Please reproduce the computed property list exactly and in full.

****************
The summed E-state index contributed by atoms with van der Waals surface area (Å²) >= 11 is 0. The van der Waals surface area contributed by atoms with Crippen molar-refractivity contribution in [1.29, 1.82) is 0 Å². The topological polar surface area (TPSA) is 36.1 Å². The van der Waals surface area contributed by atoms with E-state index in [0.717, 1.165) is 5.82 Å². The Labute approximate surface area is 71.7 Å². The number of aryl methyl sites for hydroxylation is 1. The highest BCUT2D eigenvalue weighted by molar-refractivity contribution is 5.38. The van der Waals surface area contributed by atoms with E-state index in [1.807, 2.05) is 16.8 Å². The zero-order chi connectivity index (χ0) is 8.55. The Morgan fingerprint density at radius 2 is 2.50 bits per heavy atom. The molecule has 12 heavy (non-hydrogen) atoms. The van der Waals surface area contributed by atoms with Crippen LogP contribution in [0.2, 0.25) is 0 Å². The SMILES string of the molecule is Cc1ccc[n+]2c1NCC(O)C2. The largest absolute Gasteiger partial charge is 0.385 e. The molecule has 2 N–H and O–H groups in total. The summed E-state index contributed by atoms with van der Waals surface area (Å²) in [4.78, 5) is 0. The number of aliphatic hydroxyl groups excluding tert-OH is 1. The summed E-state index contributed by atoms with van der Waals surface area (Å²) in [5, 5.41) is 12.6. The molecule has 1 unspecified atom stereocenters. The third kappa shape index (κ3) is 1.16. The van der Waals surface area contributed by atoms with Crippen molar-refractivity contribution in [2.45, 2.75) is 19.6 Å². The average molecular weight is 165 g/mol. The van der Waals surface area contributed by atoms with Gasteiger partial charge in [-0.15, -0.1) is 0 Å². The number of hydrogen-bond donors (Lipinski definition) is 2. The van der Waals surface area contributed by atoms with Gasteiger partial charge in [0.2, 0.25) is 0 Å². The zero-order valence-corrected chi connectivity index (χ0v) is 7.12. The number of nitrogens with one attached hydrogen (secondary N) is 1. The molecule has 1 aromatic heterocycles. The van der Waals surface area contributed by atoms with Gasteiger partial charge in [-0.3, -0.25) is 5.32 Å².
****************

The summed E-state index contributed by atoms with van der Waals surface area (Å²) >= 11 is 0. The van der Waals surface area contributed by atoms with Crippen molar-refractivity contribution in [1.29, 1.82) is 0 Å². The topological polar surface area (TPSA) is 36.1 Å². The van der Waals surface area contributed by atoms with E-state index in [0.717, 1.165) is 5.82 Å². The Labute approximate surface area is 71.7 Å². The number of aryl methyl sites for hydroxylation is 1. The highest BCUT2D eigenvalue weighted by molar-refractivity contribution is 5.38. The van der Waals surface area contributed by atoms with E-state index in [1.807, 2.05) is 16.8 Å². The zero-order chi connectivity index (χ0) is 8.55. The Morgan fingerprint density at radius 2 is 2.50 bits per heavy atom. The molecule has 12 heavy (non-hydrogen) atoms. The van der Waals surface area contributed by atoms with Crippen LogP contribution in [0.2, 0.25) is 0 Å². The SMILES string of the molecule is Cc1ccc[n+]2c1NCC(O)C2. The largest absolute Gasteiger partial charge is 0.385 e. The molecule has 2 N–H and O–H groups in total. The summed E-state index contributed by atoms with van der Waals surface area (Å²) in [4.78, 5) is 0. The number of aliphatic hydroxyl groups excluding tert-OH is 1. The summed E-state index contributed by atoms with van der Waals surface area (Å²) in [5, 5.41) is 12.6. The molecule has 1 unspecified atom stereocenters. The third kappa shape index (κ3) is 1.16. The van der Waals surface area contributed by atoms with Crippen molar-refractivity contribution in [2.45, 2.75) is 19.6 Å². The average molecular weight is 165 g/mol. The van der Waals surface area contributed by atoms with Gasteiger partial charge in [-0.15, -0.1) is 0 Å². The number of hydrogen-bond donors (Lipinski definition) is 2. The van der Waals surface area contributed by atoms with Gasteiger partial charge in [0.2, 0.25) is 0 Å². The zero-order valence-corrected chi connectivity index (χ0v) is 7.12. The number of nitrogens with one attached hydrogen (secondary N) is 1. The molecule has 1 aromatic heterocycles. The van der Waals surface area contributed by atoms with Gasteiger partial charge in [-0.3, -0.25) is 5.32 Å².